• Article 8: Products in this class are also referred to as “Light Green”. They promote investments or projects with positive environmental or social characteristics and with principles of good corporate governance. They must integrate and declare sustainable risks and must comply with the "do no significant harm" principle.

  • Article 9: Products in this class are also referred to as “Dark Green” and pursue either a sustainable investment objective or a reduction in carbon emissions. They must demonstrate that none of the six objectives of the EU taxonomy are compromised and actively contribute to at least one of them.

EU Taxonomy

This is a classification system to provide companies, investors, and policymakers with appropriate definitions for which economic activities can be considered environmentally sustainable. In this way, it is intended to create security for investors, protect private investors from greenwashing, help companies to become more climate-friendly, mitigate market fragmentation and help shift investments where they are most needed.

The EU Taxonomy establishes six environmental objectives:

  1. Climate change mitigation

  2. Climate change adaptation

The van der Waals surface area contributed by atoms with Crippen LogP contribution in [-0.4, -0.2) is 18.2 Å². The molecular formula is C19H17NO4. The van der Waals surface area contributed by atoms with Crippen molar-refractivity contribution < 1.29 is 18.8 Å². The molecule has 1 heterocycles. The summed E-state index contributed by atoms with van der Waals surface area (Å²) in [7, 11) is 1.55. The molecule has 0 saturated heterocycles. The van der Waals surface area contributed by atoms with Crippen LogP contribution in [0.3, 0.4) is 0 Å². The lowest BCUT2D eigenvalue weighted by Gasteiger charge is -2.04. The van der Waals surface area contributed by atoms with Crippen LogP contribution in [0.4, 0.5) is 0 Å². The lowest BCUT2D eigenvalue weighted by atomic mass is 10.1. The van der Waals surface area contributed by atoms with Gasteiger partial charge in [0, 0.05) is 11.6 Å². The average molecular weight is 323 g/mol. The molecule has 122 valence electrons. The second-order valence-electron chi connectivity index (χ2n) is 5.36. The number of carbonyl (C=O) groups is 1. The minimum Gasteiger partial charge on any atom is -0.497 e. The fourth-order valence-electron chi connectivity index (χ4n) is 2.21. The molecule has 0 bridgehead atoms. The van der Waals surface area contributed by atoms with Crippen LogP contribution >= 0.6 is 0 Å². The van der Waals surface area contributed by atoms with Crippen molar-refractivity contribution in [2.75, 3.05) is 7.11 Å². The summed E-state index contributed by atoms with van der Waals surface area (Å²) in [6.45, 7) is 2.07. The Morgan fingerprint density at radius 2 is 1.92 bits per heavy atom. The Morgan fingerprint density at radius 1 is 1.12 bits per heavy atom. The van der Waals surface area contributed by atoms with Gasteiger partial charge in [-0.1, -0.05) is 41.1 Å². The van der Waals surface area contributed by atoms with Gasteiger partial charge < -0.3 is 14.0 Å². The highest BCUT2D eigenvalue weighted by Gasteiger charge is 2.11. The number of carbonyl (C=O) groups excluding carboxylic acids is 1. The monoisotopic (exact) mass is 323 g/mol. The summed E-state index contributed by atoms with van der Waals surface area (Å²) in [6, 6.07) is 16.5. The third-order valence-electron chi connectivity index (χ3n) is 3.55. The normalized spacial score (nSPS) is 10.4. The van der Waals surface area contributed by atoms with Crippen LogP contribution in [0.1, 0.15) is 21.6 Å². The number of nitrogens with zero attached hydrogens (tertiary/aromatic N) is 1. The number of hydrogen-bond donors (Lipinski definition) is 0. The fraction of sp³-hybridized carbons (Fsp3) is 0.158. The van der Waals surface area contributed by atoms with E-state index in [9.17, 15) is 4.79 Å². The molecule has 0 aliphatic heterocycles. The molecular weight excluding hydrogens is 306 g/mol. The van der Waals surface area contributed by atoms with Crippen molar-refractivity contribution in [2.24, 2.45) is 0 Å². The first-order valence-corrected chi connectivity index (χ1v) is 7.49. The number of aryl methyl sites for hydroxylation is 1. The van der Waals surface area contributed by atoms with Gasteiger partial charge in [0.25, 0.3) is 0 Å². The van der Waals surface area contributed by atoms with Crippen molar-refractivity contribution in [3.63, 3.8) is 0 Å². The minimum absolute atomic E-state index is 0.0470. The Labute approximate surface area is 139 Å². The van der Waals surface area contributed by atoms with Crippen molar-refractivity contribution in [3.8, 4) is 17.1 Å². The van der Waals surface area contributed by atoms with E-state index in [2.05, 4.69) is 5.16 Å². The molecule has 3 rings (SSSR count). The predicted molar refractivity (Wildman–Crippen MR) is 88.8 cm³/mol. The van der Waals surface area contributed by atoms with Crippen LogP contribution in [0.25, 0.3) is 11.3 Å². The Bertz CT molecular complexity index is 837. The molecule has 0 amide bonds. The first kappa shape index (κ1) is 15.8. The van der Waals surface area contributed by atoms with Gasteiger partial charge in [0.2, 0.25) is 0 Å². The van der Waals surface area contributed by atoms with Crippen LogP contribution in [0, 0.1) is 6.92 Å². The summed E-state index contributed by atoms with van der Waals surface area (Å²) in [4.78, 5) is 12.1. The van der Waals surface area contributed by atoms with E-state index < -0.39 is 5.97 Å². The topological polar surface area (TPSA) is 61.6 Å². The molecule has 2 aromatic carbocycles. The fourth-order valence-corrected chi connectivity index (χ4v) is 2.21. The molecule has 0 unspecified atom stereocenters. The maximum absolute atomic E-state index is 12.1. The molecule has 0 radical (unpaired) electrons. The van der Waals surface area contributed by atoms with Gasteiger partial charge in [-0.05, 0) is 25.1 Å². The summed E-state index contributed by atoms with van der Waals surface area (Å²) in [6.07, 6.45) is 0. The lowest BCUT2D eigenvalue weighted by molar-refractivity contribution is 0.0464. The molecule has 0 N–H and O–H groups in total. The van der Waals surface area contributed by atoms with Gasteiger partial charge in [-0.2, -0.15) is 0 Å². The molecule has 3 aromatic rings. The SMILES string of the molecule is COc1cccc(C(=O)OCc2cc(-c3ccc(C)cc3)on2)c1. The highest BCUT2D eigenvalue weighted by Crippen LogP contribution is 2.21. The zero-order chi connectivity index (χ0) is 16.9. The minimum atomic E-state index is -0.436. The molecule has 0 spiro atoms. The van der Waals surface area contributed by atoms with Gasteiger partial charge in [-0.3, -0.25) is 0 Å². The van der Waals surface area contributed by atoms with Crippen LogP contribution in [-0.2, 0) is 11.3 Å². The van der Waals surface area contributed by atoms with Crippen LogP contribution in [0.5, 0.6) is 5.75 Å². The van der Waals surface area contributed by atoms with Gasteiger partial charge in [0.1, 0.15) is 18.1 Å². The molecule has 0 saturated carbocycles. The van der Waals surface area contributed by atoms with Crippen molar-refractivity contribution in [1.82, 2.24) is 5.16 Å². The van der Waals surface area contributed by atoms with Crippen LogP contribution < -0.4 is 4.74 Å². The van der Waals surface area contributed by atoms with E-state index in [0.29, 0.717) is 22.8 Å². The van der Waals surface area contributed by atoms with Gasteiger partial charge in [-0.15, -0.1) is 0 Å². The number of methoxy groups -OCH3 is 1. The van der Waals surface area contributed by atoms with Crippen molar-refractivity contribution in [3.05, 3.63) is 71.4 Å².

3. The sustainable use and protection of water and marine resources

  4. The transition to a circular economy

  5. Pollution prevention and control

  6. The protection and restoration of biodiversity and ecosystems

 

Application of SFDR & EU Taxonomy to Crypto

As an issuer of ESG ratings based in Europe, GCR is committed to incorporating the regulatory framework into our assessment of crypto assets. Accordingly, with our latest rating update in January 2023, we are giving greater weight to the transparency and quality of the data analyzed in our ratings.


In addition, GCR assesses each blockchain against Articles 6, 8, and 9 of the SFDR framework, as well as the EU taxonomy objectives, where applicable. Tokens are not assessed against these rules as they are built on existing blockchains. Read more about the distinction between native coins and tokens here. Currently, we do not assess whether a blockchain complies with MiFID II guidelines.


The evaluations for regulatory compliance according to the SFDR articles as well as information on complying with the EU taxonomy is currently only available to our customers via API.


GCR is the first organization is to analyze and evaluate crypto assets according to ESG criteria. There is not yet a standard for dealing with the aforementioned regulations. By sharing our assessment methodology for SFDR and the EU taxonomy, we aim to show that crypto assets can be fully compliant with regulation - you just need to know which ones.


Examples of selected blockchains

Crypto Asset

ESG Rating

​SFDR Art. 6

SFDR Art. 8

SFDR Art. 9

EU Taxonomy

D

✔️

B

✔️

✔️

✔️

C

✔️

B

✔️

✔️

C

✔️

✔️

✔️

A

✔️

✔️

✔️

A

✔️

✔️

✔️

C

✔️

B

✔️

✔️

B

✔️

 

[1] For more information, see https://www.eurosif.org/policies/sfdr

[2] Descriptions based on the draft regulatory technical standard published by the European Supervisory Authorities ("ESAs") on February 4, 2021, and Deloitte's interpretation thereof.